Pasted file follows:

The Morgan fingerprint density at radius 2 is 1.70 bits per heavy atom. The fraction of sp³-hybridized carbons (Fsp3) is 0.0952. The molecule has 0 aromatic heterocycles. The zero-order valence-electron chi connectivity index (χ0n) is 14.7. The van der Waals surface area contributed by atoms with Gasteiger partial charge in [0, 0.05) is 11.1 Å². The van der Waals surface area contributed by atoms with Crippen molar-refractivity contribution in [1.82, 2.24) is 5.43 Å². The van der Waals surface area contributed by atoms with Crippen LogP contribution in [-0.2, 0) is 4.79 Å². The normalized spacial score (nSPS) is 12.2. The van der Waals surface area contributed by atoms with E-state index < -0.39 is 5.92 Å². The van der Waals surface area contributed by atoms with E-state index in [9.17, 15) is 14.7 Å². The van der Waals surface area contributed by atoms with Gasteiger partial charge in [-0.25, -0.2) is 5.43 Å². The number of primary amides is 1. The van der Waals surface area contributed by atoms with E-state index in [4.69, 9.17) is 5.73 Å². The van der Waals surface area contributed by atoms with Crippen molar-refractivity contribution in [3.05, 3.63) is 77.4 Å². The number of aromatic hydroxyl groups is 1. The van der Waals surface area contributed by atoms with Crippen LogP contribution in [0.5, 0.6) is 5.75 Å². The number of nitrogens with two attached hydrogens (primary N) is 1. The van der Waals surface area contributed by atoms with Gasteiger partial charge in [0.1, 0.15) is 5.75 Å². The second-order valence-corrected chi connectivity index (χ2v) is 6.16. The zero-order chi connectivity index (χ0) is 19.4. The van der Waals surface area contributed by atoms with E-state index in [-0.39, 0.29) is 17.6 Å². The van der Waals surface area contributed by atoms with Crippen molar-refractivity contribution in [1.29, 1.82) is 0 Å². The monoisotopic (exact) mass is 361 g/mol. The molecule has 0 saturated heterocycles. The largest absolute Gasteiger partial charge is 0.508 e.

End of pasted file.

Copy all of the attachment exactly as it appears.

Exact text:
The Morgan fingerprint density at radius 2 is 1.70 bits per heavy atom. The fraction of sp³-hybridized carbons (Fsp3) is 0.0952. The molecule has 0 aromatic heterocycles. The zero-order valence-electron chi connectivity index (χ0n) is 14.7. The van der Waals surface area contributed by atoms with Gasteiger partial charge in [0, 0.05) is 11.1 Å². The van der Waals surface area contributed by atoms with Crippen molar-refractivity contribution in [1.82, 2.24) is 5.43 Å². The van der Waals surface area contributed by atoms with Crippen LogP contribution in [-0.2, 0) is 4.79 Å². The normalized spacial score (nSPS) is 12.2. The van der Waals surface area contributed by atoms with E-state index < -0.39 is 5.92 Å². The van der Waals surface area contributed by atoms with E-state index in [9.17, 15) is 14.7 Å². The van der Waals surface area contributed by atoms with Gasteiger partial charge in [-0.25, -0.2) is 5.43 Å². The number of primary amides is 1. The van der Waals surface area contributed by atoms with E-state index in [4.69, 9.17) is 5.73 Å². The van der Waals surface area contributed by atoms with Crippen molar-refractivity contribution in [3.05, 3.63) is 77.4 Å². The number of aromatic hydroxyl groups is 1. The van der Waals surface area contributed by atoms with Crippen LogP contribution in [0.5, 0.6) is 5.75 Å². The number of nitrogens with two attached hydrogens (primary N) is 1. The van der Waals surface area contributed by atoms with Gasteiger partial charge in [0.1, 0.15) is 5.75 Å². The second-order valence-corrected chi connectivity index (χ2v) is 6.16. The zero-order chi connectivity index (χ0) is 19.4. The van der Waals surface area contributed by atoms with E-state index in [-0.39, 0.29) is 17.6 Å². The van der Waals surface area contributed by atoms with Crippen molar-refractivity contribution in [1.29, 1.82) is 0 Å². The monoisotopic (exact) mass is 361 g/mol. The molecule has 0 saturated heterocycles. The largest absolute Gasteiger partial charge is 0.508 e.